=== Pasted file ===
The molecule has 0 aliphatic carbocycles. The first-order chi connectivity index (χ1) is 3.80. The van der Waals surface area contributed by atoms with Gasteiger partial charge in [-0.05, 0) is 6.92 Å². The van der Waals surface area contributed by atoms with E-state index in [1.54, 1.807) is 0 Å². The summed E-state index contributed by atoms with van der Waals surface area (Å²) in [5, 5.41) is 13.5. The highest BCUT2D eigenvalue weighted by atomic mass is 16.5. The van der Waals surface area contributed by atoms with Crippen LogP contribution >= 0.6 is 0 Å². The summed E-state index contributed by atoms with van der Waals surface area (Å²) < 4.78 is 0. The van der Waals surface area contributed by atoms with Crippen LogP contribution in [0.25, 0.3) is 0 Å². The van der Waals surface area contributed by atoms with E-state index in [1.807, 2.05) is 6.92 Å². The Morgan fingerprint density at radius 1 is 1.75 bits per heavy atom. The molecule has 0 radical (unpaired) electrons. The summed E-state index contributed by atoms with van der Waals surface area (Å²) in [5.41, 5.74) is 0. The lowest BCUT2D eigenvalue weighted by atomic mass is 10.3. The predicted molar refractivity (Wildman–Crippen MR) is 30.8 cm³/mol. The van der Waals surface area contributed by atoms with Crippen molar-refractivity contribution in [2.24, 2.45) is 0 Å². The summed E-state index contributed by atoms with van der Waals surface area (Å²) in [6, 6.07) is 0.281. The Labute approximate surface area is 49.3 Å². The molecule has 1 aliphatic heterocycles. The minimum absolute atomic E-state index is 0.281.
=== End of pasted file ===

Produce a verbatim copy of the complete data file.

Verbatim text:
The molecule has 0 aliphatic carbocycles. The first-order chi connectivity index (χ1) is 3.80. The van der Waals surface area contributed by atoms with Gasteiger partial charge in [-0.05, 0) is 6.92 Å². The van der Waals surface area contributed by atoms with E-state index in [1.54, 1.807) is 0 Å². The summed E-state index contributed by atoms with van der Waals surface area (Å²) in [5, 5.41) is 13.5. The highest BCUT2D eigenvalue weighted by atomic mass is 16.5. The van der Waals surface area contributed by atoms with Crippen LogP contribution >= 0.6 is 0 Å². The summed E-state index contributed by atoms with van der Waals surface area (Å²) < 4.78 is 0. The van der Waals surface area contributed by atoms with Crippen LogP contribution in [0.25, 0.3) is 0 Å². The van der Waals surface area contributed by atoms with E-state index in [1.807, 2.05) is 6.92 Å². The Morgan fingerprint density at radius 1 is 1.75 bits per heavy atom. The molecule has 0 radical (unpaired) electrons. The summed E-state index contributed by atoms with van der Waals surface area (Å²) in [5.41, 5.74) is 0. The lowest BCUT2D eigenvalue weighted by atomic mass is 10.3. The predicted molar refractivity (Wildman–Crippen MR) is 30.8 cm³/mol. The van der Waals surface area contributed by atoms with Crippen molar-refractivity contribution in [2.24, 2.45) is 0 Å². The summed E-state index contributed by atoms with van der Waals surface area (Å²) in [6, 6.07) is 0.281. The Labute approximate surface area is 49.3 Å². The molecule has 1 aliphatic heterocycles. The minimum absolute atomic E-state index is 0.281.